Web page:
Press "Enter" to skip to content

Category: Tools

Updates to SqlPackage and DacFx

Drew Skwiers-Koballa has an update for us:

As the primary command-line interface to DacFx, SqlPackage often benefits from dependency changes in DacFx, including the Microsoft.Data.SqlClient driver. In SqlPackage 162.0.52, the SqlClient driver has been updated from v5.0.1 to v5.1.0, bringing support for TLS1.3 encrypted connections to the .NET Core builds of SqlPackage and the ServerCertificate connection string setting for validation of SQL Server’s TLS/SSL certificate. 

Many of the fixes in this release were triaged out of issues submitted on the DacFx GitHub repository and are visible in the release milestone.  The full list of SqlPackage fixes from the release, including eight deployment-related fixes, are also listed in the SqlPackage release notes. To improve our ability to service and enhance SqlPackage, SqlPackage now collects usage data, including anonymous feature usage and diagnostic data. For more information, see the documentation section on Usage data collection.

Read on for the full set of changes.

Leave a Comment

Quick Tips for SQL Server Performance Troubleshooting

Matthew McGiffen has a two-parter for us. Part 1 covers useful tools for performance troubleshooters:

When you’ve got the symptoms of a database issue you can run a series of diagnostic queries to try and drill down on the problem and then start figuring out solutions. There are a number of free tools out there though that can speed up that process immensely. In this post we’re going to look at my favourites.

Part 2 takes us through the mechanics of measuring query performance:

Attendees have come up with a range of answers from “With a stopwatch” (which I like a lot) to the slightly more technical “Using Profiler”. I like the first answer just because that’s where we all start. We run something from an application and we literally time how long it takes, or we run something in SSMS and we use the counter near the bottom right of our query window to tell us how long it took. We may even run something 100 times in a loop and capture the overall time so we can take an average.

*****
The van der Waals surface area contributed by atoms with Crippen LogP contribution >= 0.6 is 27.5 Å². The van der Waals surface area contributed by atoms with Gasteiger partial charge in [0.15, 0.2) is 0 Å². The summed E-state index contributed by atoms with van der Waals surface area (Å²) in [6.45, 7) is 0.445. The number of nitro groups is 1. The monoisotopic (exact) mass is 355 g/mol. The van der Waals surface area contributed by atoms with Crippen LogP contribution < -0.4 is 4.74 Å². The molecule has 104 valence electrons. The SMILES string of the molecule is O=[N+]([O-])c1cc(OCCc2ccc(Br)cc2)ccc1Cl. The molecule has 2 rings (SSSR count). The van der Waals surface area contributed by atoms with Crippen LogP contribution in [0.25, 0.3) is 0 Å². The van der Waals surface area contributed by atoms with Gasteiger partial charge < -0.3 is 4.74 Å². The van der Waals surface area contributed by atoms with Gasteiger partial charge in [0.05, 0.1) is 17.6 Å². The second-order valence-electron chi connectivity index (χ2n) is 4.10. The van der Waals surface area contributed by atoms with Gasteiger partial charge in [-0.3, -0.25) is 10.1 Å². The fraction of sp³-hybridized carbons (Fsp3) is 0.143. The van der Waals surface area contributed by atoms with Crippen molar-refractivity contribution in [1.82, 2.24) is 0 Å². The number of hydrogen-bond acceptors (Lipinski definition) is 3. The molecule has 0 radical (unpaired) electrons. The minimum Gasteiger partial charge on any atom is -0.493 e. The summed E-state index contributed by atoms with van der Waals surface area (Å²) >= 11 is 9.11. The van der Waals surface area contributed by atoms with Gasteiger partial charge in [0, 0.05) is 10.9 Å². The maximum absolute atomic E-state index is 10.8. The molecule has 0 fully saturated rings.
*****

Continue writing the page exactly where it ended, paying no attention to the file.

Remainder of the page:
Incidentally, if you are using SET STATISTICS IO ON and are sick of the way it writes out results, Richie Rump’s Statistics Parser tool is great for converting the blob of text into something humans can easily parse.

Leave a Comment

Version Control for Power BI Datasets

Richard Swinbank improves on a prior version control system:

In the previous post, I outlined a possible workflow for Power BI development, and implemented an Azure DevOps pipeline to show how steps in such a workflow could be automated. To build the pipeline I stored an entire .pbix report file – data and all – in version control, which is a problem for at least two reasons:

  • storing large report files in a version control system won’t scale well
  • datasets may contain confidential or sensitive data which must be kept out of version control.

In this post I’ll look at separating a report’s dataset from its visuals, version controlling the standalone dataset (without data), and deploying the dataset automatically to Power BI.

Read on for the process.

Comments closed

ScriptDOM Now Open Source

Drew Skwiers-Koballa has great news for us:

ScriptDOM is a powerful .NET library for code parsing, generating an abstract syntax tree (AST) that can be leveraged to apply code formatting, detect antipatterns, and more. We are thrilled to announce that the source code for ScriptDOM has been released into open source under the MIT license and is available on GitHub.  In addition, ScriptDOM is now distributed by Microsoft as a standalone NuGet package.

This is big and good news. We’ve been able to use ScriptDOM for quite a while, but now that we can extend and improve the library, that’s great.

Comments closed

Thinking about Execution Plan Icons

Hugo Kornelis polls the community:

Fast forward to today. More than five years have passed since I published the first pages of the SQL Server Execution Plan Reference. The world has changed, in many ways. But the icons on the reference pages have not. One might wonder whether the choices I made over five years ago are still relevant today. Or rather, I know that they are not all relevant anymore, I know that there is very good reason to rethink those choices. But this time, I prefer not to do this on my own. This time I am asking your feedback.